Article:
Abstract T P382: Urgent Primary Care Physician Follow up is Associated with Reduced Stroke Readmission after Acute Ischemic Stroke Hospitalization
Introduction: Readmission after acute ischemic stroke is common and costly, with an average rate of 14.8% within 30 days of discharge1. In 2010, as part of a hospital performance improvement strategy, ischemic stroke patients who were discharged to home had an urgent (within 7 days) appointment with Primary Care Physician (PCP) scheduled. We compared 30-day readmission rates for those who kept and did not keep their appointment.
Methods: Data from an electronic medical record system was retrospectively evaluated.
The cohort included all patients with hospital admission for ICD 9 diagnosis of ischemic stroke (433, 434, 435) during the years 2010 - 2013. Only those with a discharge disposition of home were included. Group 1 included patients discharged to home who kept follow up appointment. Group 2 included those who did not keep their scheduled appointment. Significant predictors of readmission such as age, heart failure, diabetes, LACE score were compared. Fisher’s Exact test was used for categorical variables.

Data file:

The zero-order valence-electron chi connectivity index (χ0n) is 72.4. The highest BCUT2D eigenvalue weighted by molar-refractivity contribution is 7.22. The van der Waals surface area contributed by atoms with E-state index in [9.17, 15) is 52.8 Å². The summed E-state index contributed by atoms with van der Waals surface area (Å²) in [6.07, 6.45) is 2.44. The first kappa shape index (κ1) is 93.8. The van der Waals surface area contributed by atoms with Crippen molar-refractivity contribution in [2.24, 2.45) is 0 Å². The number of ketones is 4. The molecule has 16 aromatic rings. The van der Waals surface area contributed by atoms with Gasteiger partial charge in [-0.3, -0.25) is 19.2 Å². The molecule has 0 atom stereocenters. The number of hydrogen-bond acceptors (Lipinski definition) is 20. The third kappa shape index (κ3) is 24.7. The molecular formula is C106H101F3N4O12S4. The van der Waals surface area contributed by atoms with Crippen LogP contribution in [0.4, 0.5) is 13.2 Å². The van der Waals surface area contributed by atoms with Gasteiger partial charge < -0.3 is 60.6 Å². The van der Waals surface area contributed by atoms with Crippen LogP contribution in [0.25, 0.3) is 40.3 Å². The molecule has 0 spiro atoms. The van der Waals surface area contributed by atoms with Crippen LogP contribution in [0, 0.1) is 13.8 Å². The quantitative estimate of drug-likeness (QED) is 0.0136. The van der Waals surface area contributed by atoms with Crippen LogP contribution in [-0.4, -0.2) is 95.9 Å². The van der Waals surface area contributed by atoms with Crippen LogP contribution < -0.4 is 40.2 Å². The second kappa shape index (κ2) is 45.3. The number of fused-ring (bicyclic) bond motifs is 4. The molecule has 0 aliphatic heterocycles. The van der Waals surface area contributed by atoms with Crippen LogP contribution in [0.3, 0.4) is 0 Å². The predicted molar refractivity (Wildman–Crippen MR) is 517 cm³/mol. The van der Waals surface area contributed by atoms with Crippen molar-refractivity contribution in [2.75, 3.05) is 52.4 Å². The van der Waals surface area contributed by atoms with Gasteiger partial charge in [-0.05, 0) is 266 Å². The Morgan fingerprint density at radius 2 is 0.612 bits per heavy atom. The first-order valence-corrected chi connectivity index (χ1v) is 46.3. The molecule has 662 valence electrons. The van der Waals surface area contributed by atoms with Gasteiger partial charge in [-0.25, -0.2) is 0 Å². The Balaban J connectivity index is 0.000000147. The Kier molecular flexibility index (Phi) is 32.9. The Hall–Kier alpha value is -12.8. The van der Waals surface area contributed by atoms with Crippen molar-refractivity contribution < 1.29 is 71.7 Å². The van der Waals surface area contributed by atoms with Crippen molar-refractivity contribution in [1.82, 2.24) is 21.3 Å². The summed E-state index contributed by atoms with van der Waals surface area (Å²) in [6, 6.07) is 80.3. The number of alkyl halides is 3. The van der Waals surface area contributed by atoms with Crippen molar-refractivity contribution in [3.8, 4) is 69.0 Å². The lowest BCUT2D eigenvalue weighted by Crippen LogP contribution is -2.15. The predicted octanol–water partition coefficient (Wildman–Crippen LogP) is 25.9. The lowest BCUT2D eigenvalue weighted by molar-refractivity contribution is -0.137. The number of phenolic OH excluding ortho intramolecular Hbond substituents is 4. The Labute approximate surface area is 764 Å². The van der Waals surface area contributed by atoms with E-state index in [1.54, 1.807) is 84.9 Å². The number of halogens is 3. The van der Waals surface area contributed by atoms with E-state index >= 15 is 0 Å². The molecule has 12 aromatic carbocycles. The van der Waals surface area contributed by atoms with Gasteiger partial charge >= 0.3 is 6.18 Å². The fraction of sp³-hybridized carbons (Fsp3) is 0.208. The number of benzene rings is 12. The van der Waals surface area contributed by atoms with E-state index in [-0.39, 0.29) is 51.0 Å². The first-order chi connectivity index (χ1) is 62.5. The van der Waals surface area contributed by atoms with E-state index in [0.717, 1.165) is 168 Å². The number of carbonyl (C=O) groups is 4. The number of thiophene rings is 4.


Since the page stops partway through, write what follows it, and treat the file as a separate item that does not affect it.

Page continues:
Results: A total of 349 ischemic stroke patients were discharged to home during the study period. Of these, 250 had appointments scheduled, and 167 (66.8%) kept these appointments (Group 1). The average age was 69.2 and 68.3 with average LACE of 9.7 and 9.5 for groups 1 and 2 respectively. There was no significant difference in rates of diabetes or heart failure between groups. There were 7 (3.6%) readmissions in group 1 and 19 of 83 (22.9%) in group 2. Five patients were readmitted prior to appointment time in group 2, so were not entered into final calculation; this left readmission rate of 14/83 (16%); p =0.004.
Conclusion: Urgent follow up with PCP may prevent hospital readmission in those with mild strokes. Reverse causation, from missing appointment due to hospital readmission did not account for these results. Although NIHSS was not compared, our cohort consisted of those with mild symptoms, given home disposition. Further study is needed to determine which elements of the PCP follow up visit are most effective in reducing hospital readmission.
1. Lichtman, JH. Leifheit-Limson, EC. Predictors of Hospital Readmission after Stroke: A Systematic Review Stroke. 2010; 41(11): 2525-2533.
Author Disclosures: W. Neil: None. J. Rosete: None. J. Seibel: None. D. Buccigrossi: None. K. Forde: None. W. Cory: None.
- © 2015 by American Heart Association, Inc.